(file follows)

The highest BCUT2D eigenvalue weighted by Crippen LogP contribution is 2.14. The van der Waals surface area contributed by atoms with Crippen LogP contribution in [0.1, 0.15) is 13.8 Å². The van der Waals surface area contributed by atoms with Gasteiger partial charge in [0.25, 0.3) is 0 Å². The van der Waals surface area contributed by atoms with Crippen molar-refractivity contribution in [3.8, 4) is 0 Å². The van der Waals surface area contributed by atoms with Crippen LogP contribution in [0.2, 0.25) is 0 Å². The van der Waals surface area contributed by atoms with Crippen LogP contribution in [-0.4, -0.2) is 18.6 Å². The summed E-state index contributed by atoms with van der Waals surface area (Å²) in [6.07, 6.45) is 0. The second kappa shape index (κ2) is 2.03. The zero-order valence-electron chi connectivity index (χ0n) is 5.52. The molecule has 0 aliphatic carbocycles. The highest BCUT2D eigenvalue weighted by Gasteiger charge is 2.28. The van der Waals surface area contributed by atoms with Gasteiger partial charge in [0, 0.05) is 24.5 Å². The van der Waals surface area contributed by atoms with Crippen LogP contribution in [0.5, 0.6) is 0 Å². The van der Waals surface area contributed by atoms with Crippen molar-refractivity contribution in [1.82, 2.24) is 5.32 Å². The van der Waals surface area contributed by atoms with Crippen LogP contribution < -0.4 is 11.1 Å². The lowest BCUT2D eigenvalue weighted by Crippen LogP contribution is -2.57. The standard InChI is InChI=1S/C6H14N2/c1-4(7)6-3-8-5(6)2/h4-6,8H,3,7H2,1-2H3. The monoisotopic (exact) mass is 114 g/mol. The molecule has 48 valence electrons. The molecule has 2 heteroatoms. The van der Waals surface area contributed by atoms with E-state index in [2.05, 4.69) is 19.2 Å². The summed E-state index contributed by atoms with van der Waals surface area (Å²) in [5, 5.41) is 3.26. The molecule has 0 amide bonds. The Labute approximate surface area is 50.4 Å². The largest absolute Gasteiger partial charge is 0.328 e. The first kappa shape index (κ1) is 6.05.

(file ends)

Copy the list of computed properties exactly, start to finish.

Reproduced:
The highest BCUT2D eigenvalue weighted by Crippen LogP contribution is 2.14. The van der Waals surface area contributed by atoms with Crippen LogP contribution in [0.1, 0.15) is 13.8 Å². The van der Waals surface area contributed by atoms with Gasteiger partial charge in [0.25, 0.3) is 0 Å². The van der Waals surface area contributed by atoms with Crippen molar-refractivity contribution in [3.8, 4) is 0 Å². The van der Waals surface area contributed by atoms with Crippen LogP contribution in [0.2, 0.25) is 0 Å². The van der Waals surface area contributed by atoms with Crippen LogP contribution in [-0.4, -0.2) is 18.6 Å². The summed E-state index contributed by atoms with van der Waals surface area (Å²) in [6.07, 6.45) is 0. The second kappa shape index (κ2) is 2.03. The zero-order valence-electron chi connectivity index (χ0n) is 5.52. The molecule has 0 aliphatic carbocycles. The highest BCUT2D eigenvalue weighted by Gasteiger charge is 2.28. The van der Waals surface area contributed by atoms with Gasteiger partial charge in [0, 0.05) is 24.5 Å². The van der Waals surface area contributed by atoms with Crippen LogP contribution in [0.5, 0.6) is 0 Å². The van der Waals surface area contributed by atoms with Crippen molar-refractivity contribution in [1.82, 2.24) is 5.32 Å². The van der Waals surface area contributed by atoms with Crippen LogP contribution < -0.4 is 11.1 Å². The lowest BCUT2D eigenvalue weighted by Crippen LogP contribution is -2.57. The standard InChI is InChI=1S/C6H14N2/c1-4(7)6-3-8-5(6)2/h4-6,8H,3,7H2,1-2H3. The monoisotopic (exact) mass is 114 g/mol. The molecule has 48 valence electrons. The molecule has 2 heteroatoms. The van der Waals surface area contributed by atoms with E-state index in [2.05, 4.69) is 19.2 Å². The summed E-state index contributed by atoms with van der Waals surface area (Å²) in [5, 5.41) is 3.26. The molecule has 0 amide bonds. The Labute approximate surface area is 50.4 Å². The largest absolute Gasteiger partial charge is 0.328 e. The first kappa shape index (κ1) is 6.05.